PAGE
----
Public libraries are one of the truly free public spaces left in our increasingly neoliberal, privatized society. A central tenet of our public libraries is that they have a core responsibility to support, defend and promote the universal principles of intellectual freedom and privacy – affirming that all persons in Canada have a fundamental right, subject only to the Constitution and the law, to have access to the full range of knowledge, imagination, ideas, and opinion, and to express their thoughts publicly. As a critical part of this “core responsibility”, libraries make their facilities available to all members of the public provided the events are conducted in a manner consistent with the library’s code of conduct and that no illegal behaviour takes place.
So, the only question for the TPL in relation to Meghan Murphy’s upcoming talk is whether Murphy will engage in illegal behaviour – more precisely in illegal expression. Many of Murphy’s critics claim that her views constitute hate speech, thereby justifying the TPL cancelling the event. Although the critics are right that her views are hateful to many, hateful expression must reach a very high bar before it is considered illegal “hate speech” in Canada. Chief Justice Brian Dickson in Keegstra has described that bar:
..in my opinion the term "hatred" connotes emotion of an intense and extreme nature that is clearly associated with vilification and detestation. As Cory J.A. stated in R. v. Andrews, supra, at p. 179:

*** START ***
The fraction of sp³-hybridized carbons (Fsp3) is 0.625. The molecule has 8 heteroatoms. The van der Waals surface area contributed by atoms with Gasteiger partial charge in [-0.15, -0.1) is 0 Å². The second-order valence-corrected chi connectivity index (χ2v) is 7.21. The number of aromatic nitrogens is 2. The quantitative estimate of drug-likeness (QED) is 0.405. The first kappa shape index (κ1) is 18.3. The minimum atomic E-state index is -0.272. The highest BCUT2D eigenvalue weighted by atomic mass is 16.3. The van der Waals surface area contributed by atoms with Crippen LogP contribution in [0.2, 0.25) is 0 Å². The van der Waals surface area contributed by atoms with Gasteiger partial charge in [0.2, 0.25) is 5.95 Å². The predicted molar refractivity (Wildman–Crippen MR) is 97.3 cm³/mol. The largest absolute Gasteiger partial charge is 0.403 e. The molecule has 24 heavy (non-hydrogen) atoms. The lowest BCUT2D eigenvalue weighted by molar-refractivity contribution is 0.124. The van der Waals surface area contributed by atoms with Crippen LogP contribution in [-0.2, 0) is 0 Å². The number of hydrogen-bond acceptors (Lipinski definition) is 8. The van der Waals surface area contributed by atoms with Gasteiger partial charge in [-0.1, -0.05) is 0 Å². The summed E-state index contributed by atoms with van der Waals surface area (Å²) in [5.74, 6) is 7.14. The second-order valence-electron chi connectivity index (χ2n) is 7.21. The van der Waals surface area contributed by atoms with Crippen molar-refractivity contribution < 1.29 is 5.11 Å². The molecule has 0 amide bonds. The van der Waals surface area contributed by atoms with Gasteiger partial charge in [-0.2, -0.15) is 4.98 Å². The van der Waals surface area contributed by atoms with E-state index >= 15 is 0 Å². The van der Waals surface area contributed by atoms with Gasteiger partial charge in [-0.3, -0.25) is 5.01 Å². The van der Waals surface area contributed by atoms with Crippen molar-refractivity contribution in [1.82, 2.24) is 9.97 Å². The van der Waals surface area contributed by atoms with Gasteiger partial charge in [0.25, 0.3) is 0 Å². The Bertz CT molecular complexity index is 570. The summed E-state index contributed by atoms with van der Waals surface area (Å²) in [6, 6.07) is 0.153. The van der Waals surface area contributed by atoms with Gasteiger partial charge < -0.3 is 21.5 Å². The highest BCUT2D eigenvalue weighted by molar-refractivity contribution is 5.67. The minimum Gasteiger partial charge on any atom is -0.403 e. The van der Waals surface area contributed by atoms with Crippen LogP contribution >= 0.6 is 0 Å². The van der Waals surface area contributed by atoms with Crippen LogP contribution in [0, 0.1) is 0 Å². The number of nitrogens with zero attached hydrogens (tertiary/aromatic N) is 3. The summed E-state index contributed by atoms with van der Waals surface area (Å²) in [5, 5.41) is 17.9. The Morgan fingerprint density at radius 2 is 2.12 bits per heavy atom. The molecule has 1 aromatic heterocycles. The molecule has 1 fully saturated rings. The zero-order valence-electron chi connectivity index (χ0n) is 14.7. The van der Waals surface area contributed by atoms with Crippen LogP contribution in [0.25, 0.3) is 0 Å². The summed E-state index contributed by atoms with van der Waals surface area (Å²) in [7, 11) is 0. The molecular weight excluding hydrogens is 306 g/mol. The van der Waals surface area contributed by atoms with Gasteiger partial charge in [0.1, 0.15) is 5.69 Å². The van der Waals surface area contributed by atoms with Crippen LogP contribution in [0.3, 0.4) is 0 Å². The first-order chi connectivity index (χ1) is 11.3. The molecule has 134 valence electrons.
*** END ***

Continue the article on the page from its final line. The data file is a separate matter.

Hatred is not a word of casual connotation. To promote hatred is to instil detestation, enmity, ill-will and malevolence in another. Clearly an expression must go a long way before it qualifies…
Hatred is predicated on destruction, and hatred against identifiable groups therefore thrives on insensitivity, bigotry and destruction of both the target group and of the values of our society. Hatred in this sense is a most extreme emotion that belies reason; an emotion that, if exercised against members of an identifiable group, implies that those individuals are to be despised, scorned, denied respect and made subject to ill-treatment on the basis of group affiliation."
In the most recent Supreme Court hate speech case [Whatcott,2013], Mr. Justice Rothstein wrote on behalf of a unanimous court,
…courts … have generally identified only extreme and egregious examples of delegitimizing expression as hate speech. This approach excludes merely offensive or hurtful expression from the ambit of the provision…”
Earlier this year, Murphy’s talk in rented space at the Vancouver Public Library was preceded by demands that the library cancel the event. The VPL, respecting its commitment to intellectual freedom, refused, and the event went ahead. Afterwards, there was no indication that Murphy had crossed the line into illegal hate speech.
Unless critics can provide compelling evidence that Murphy’s talk at the Toronto Public Library will break Canada’s hate speech laws, it is vital that the TPL uphold public libraries’ commitment to the protection of intellectual freedom and refuse to cancel the event. To do otherwise may be popular with critics but will undermine one of the foundations for achieving social justice in Canada – freedom of expression.